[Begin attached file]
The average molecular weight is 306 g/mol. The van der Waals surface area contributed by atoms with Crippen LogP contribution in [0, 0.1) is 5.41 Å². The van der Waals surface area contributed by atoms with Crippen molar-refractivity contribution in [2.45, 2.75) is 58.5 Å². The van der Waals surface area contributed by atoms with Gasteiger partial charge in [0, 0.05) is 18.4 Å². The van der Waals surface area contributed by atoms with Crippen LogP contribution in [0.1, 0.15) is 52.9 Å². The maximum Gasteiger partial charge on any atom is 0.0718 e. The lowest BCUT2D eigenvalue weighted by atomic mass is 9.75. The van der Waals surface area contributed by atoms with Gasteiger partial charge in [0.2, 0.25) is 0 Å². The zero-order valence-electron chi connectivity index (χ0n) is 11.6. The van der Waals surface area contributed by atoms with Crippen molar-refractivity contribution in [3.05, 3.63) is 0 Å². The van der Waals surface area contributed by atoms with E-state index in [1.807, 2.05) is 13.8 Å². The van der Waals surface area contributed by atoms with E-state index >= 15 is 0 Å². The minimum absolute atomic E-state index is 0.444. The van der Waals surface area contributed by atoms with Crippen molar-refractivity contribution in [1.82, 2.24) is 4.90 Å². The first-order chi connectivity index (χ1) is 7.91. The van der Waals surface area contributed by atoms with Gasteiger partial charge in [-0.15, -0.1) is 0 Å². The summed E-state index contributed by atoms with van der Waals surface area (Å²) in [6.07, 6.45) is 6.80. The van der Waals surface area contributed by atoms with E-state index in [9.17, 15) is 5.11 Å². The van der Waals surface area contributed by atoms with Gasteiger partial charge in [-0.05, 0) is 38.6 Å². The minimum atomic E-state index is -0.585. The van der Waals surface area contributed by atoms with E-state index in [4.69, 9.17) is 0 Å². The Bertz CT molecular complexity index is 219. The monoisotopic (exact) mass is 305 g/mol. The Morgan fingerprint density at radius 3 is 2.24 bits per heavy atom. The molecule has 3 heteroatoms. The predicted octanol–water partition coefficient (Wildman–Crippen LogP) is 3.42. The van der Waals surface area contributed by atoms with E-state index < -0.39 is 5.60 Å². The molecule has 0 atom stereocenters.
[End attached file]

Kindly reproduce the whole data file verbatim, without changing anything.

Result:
The average molecular weight is 306 g/mol. The van der Waals surface area contributed by atoms with Crippen LogP contribution in [0, 0.1) is 5.41 Å². The van der Waals surface area contributed by atoms with Crippen molar-refractivity contribution in [2.45, 2.75) is 58.5 Å². The van der Waals surface area contributed by atoms with Gasteiger partial charge in [0, 0.05) is 18.4 Å². The van der Waals surface area contributed by atoms with Crippen LogP contribution in [0.1, 0.15) is 52.9 Å². The maximum Gasteiger partial charge on any atom is 0.0718 e. The lowest BCUT2D eigenvalue weighted by atomic mass is 9.75. The van der Waals surface area contributed by atoms with Gasteiger partial charge in [0.2, 0.25) is 0 Å². The zero-order valence-electron chi connectivity index (χ0n) is 11.6. The van der Waals surface area contributed by atoms with Crippen molar-refractivity contribution in [3.05, 3.63) is 0 Å². The van der Waals surface area contributed by atoms with E-state index in [1.807, 2.05) is 13.8 Å². The van der Waals surface area contributed by atoms with E-state index >= 15 is 0 Å². The minimum absolute atomic E-state index is 0.444. The van der Waals surface area contributed by atoms with Crippen molar-refractivity contribution in [1.82, 2.24) is 4.90 Å². The first-order chi connectivity index (χ1) is 7.91. The van der Waals surface area contributed by atoms with Gasteiger partial charge in [-0.15, -0.1) is 0 Å². The summed E-state index contributed by atoms with van der Waals surface area (Å²) in [6.07, 6.45) is 6.80. The van der Waals surface area contributed by atoms with E-state index in [9.17, 15) is 5.11 Å². The van der Waals surface area contributed by atoms with Gasteiger partial charge in [-0.05, 0) is 38.6 Å². The minimum atomic E-state index is -0.585. The van der Waals surface area contributed by atoms with E-state index in [4.69, 9.17) is 0 Å². The Bertz CT molecular complexity index is 219. The monoisotopic (exact) mass is 305 g/mol. The Morgan fingerprint density at radius 3 is 2.24 bits per heavy atom. The molecule has 3 heteroatoms. The predicted octanol–water partition coefficient (Wildman–Crippen LogP) is 3.42. The van der Waals surface area contributed by atoms with E-state index < -0.39 is 5.60 Å². The molecule has 0 atom stereocenters.